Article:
NEWBURYPORT — With less than 48 hours before voters decide who will occupy the corner office at City Hall for the next four years, Mayor Donna Holaday and challenger Robert Cronin are doing everything they can to reach those who have yet to make up their minds.
Sunday morning saw Holaday among 35 or so supporters holding up signs in the Three Roads section of the city off Storey Avenue.
Cronin was busy knocking on doors on Barton Road in the city’s South End, looking to cover as much ground as possible. A day earlier, Cronin and dozens of supporters filled the Bullnose in Market Square.
Every few seconds, a motorist would lean on the horn, expressing support for Holaday while passing Three Corners. Amid the ubiquitous blue, white and red Holaday campaign signs were signs listing her accomplishments in recent years, including construction of the new Senior Community Center and Bresnahan Elementary School.
“Spread out a little,” Holaday said to the ever-growing number of supporters.
Holaday made no qualms about admitting the campaign has been a grueling one, one that saw her receive fewer votes during the primary in September than Cronin.
“It’s been a rigorous campaign, there’s no doubt about it,” Holaday said.
For his part, Cronin said he felt cautiously optimistic about his chances but downplayed his strong showing in the primary.
“On to Cincinnati,” the city councilor said, channeling New England Patriots coach Bill Belichick’s habit of not making too much of a particular triumph.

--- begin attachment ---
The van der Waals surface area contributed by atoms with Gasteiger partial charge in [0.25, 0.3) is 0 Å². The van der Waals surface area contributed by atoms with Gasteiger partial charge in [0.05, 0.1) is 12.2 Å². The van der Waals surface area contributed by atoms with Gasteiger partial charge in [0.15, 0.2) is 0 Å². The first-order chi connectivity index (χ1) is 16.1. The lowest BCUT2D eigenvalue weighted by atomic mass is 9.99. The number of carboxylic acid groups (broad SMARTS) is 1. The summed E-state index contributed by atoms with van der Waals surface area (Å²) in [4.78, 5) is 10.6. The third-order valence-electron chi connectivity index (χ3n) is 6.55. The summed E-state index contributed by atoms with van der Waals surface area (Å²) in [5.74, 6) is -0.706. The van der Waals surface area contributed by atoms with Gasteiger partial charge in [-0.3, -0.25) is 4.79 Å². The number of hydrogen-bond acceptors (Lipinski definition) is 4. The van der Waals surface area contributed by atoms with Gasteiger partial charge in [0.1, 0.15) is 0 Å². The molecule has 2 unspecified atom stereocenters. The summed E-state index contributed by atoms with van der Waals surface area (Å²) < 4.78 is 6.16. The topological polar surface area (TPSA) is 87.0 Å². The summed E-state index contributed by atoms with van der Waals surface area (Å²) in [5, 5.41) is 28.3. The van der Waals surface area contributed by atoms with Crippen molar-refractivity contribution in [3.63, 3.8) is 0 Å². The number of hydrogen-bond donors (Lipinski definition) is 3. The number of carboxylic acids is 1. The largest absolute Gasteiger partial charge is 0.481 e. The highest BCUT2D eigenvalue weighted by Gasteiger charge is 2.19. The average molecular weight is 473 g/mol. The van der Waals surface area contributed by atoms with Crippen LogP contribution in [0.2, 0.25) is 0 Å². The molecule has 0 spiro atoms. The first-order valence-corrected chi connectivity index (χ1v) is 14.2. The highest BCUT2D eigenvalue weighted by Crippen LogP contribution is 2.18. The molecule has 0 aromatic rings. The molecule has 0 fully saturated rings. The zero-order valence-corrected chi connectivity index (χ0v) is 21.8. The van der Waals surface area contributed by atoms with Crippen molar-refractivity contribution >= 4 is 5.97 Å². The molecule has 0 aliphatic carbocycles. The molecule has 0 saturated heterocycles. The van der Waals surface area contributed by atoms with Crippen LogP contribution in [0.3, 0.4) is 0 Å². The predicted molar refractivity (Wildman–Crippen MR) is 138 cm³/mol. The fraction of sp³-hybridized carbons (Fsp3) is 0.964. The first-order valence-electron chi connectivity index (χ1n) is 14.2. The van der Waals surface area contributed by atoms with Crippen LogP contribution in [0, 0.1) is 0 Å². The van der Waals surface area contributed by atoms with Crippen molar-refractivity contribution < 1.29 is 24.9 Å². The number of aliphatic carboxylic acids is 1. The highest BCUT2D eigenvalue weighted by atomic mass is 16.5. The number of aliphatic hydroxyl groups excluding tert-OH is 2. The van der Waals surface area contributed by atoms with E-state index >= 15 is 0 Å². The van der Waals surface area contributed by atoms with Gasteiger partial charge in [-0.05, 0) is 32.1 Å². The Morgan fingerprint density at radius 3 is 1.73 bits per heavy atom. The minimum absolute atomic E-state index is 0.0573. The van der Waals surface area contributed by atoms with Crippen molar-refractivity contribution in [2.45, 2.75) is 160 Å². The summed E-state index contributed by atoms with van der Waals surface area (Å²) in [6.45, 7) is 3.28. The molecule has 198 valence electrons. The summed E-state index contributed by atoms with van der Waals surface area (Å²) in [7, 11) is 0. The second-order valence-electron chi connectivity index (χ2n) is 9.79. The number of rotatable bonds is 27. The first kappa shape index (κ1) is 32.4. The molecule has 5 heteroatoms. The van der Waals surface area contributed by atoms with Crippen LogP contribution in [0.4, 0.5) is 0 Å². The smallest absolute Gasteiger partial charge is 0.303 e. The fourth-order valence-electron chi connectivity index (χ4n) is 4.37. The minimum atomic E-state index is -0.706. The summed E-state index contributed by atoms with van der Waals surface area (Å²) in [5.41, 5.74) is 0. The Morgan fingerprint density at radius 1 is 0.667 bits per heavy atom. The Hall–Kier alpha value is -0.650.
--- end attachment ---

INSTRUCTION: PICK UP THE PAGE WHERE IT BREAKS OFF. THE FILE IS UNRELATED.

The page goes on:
Cronin said he has experienced great moments and some disappointing moments during the campaign but win or lose, those who have helped him will be lifelong friends.
Cronin and Holaday said they would spend their remaining time on the campaign trail circling back to residents they missed during past canvasses as well as focusing on those who have yet to make up their minds. Both, however, admitted their campaigning time would be limited.
“I’m working and I have a School Committee meeting, so I have to do my job,” Holaday said.
On Barton Street on Sunday, Cronin knocked on about a dozen doors with only a handful of people opening them to say hello. One resident, Gavin LaValley, a hockey coach, chatted with Cronin for a few moments.
“I haven’t decided yet, to be honest,” LaValley said, when asked who he was supporting.
“I’m a hockey fan, she isn’t,” Cronin replied, eliciting a chuckle from LaValley.
Knocking on doors, the backbone of any campaign, can be exhausting since it can be difficult to reach all voters, Cronin said. But it’s a necessary challenge, he said.
“It’s part of the process,” Cronin said. “(Former Massachusetts Congressman) Tip O’Neill said all politics is local.”
Asked whether the campaigns coordinated rallies to ensure they don’t end up vying for the same piece of real estate at the same time, neither said they paid much attention to what the other was doing.
“I don’t concern myself with the other campaign,” Cronin said. “I’ve been doing my own thing since April.”
Holaday said her team can figure out where Cronin will be by following social media.
“There’s enough space in the city for both of us,” Holaday said.